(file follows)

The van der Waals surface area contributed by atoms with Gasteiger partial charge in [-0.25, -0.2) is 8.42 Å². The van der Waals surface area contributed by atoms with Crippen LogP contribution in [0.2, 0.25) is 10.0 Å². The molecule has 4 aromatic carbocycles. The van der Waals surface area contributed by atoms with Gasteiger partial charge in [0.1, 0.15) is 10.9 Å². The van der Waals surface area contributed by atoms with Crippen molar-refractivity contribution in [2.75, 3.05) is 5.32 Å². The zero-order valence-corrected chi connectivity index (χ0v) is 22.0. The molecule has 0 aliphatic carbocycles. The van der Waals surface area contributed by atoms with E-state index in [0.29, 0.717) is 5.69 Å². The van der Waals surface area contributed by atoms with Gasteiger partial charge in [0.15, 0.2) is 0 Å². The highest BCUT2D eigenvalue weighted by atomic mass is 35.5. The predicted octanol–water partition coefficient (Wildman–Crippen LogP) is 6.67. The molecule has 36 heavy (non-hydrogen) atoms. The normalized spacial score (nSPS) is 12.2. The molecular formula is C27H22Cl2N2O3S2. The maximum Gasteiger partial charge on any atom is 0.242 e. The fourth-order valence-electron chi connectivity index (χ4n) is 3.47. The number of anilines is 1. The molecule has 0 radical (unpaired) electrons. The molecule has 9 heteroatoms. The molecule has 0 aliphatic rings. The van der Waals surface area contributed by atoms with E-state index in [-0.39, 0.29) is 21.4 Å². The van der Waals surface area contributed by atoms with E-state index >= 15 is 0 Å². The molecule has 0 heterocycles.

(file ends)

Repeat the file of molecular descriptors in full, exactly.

The van der Waals surface area contributed by atoms with Gasteiger partial charge in [-0.25, -0.2) is 8.42 Å². The van der Waals surface area contributed by atoms with Crippen LogP contribution in [0.2, 0.25) is 10.0 Å². The molecule has 4 aromatic carbocycles. The van der Waals surface area contributed by atoms with Gasteiger partial charge in [0.1, 0.15) is 10.9 Å². The van der Waals surface area contributed by atoms with Crippen molar-refractivity contribution in [2.75, 3.05) is 5.32 Å². The zero-order valence-corrected chi connectivity index (χ0v) is 22.0. The molecule has 0 aliphatic carbocycles. The van der Waals surface area contributed by atoms with E-state index in [0.29, 0.717) is 5.69 Å². The van der Waals surface area contributed by atoms with Gasteiger partial charge in [0.15, 0.2) is 0 Å². The highest BCUT2D eigenvalue weighted by atomic mass is 35.5. The predicted octanol–water partition coefficient (Wildman–Crippen LogP) is 6.67. The molecule has 36 heavy (non-hydrogen) atoms. The normalized spacial score (nSPS) is 12.2. The molecular formula is C27H22Cl2N2O3S2. The maximum Gasteiger partial charge on any atom is 0.242 e. The fourth-order valence-electron chi connectivity index (χ4n) is 3.47. The number of anilines is 1. The molecule has 0 radical (unpaired) electrons. The molecule has 9 heteroatoms. The molecule has 0 aliphatic rings. The van der Waals surface area contributed by atoms with E-state index in [-0.39, 0.29) is 21.4 Å². The van der Waals surface area contributed by atoms with E-state index >= 15 is 0 Å². The molecule has 0 heterocycles.